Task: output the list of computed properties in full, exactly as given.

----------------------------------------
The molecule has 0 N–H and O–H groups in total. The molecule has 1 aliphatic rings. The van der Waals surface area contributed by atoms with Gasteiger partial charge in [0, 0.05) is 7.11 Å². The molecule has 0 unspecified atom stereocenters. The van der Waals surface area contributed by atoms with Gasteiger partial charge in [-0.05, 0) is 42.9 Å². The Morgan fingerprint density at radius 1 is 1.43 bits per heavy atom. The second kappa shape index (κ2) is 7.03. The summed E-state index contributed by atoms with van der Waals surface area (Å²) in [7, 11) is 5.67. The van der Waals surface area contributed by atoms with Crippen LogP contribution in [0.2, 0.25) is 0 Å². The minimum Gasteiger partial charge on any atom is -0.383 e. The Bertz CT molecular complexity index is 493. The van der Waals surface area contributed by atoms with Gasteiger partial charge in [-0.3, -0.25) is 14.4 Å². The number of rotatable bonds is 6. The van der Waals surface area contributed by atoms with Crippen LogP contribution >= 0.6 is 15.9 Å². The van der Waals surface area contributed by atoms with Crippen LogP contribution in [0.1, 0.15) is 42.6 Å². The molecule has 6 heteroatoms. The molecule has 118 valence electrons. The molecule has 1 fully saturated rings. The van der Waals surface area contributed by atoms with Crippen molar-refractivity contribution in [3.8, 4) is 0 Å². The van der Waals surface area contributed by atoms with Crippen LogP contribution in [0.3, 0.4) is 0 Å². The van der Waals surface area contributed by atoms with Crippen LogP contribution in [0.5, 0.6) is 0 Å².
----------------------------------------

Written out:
The molecule has 0 N–H and O–H groups in total. The molecule has 1 aliphatic rings. The van der Waals surface area contributed by atoms with Gasteiger partial charge in [0, 0.05) is 7.11 Å². The molecule has 0 unspecified atom stereocenters. The van der Waals surface area contributed by atoms with Gasteiger partial charge in [-0.05, 0) is 42.9 Å². The Morgan fingerprint density at radius 1 is 1.43 bits per heavy atom. The second kappa shape index (κ2) is 7.03. The summed E-state index contributed by atoms with van der Waals surface area (Å²) in [7, 11) is 5.67. The van der Waals surface area contributed by atoms with Crippen LogP contribution in [0.2, 0.25) is 0 Å². The minimum Gasteiger partial charge on any atom is -0.383 e. The Bertz CT molecular complexity index is 493. The van der Waals surface area contributed by atoms with Gasteiger partial charge in [-0.3, -0.25) is 14.4 Å². The number of rotatable bonds is 6. The van der Waals surface area contributed by atoms with Crippen LogP contribution >= 0.6 is 15.9 Å². The van der Waals surface area contributed by atoms with Crippen LogP contribution in [0.1, 0.15) is 42.6 Å². The molecule has 6 heteroatoms. The molecule has 118 valence electrons. The molecule has 1 fully saturated rings. The van der Waals surface area contributed by atoms with Crippen molar-refractivity contribution in [3.8, 4) is 0 Å². The van der Waals surface area contributed by atoms with Crippen LogP contribution in [0.3, 0.4) is 0 Å². The van der Waals surface area contributed by atoms with Crippen LogP contribution in [0.5, 0.6) is 0 Å².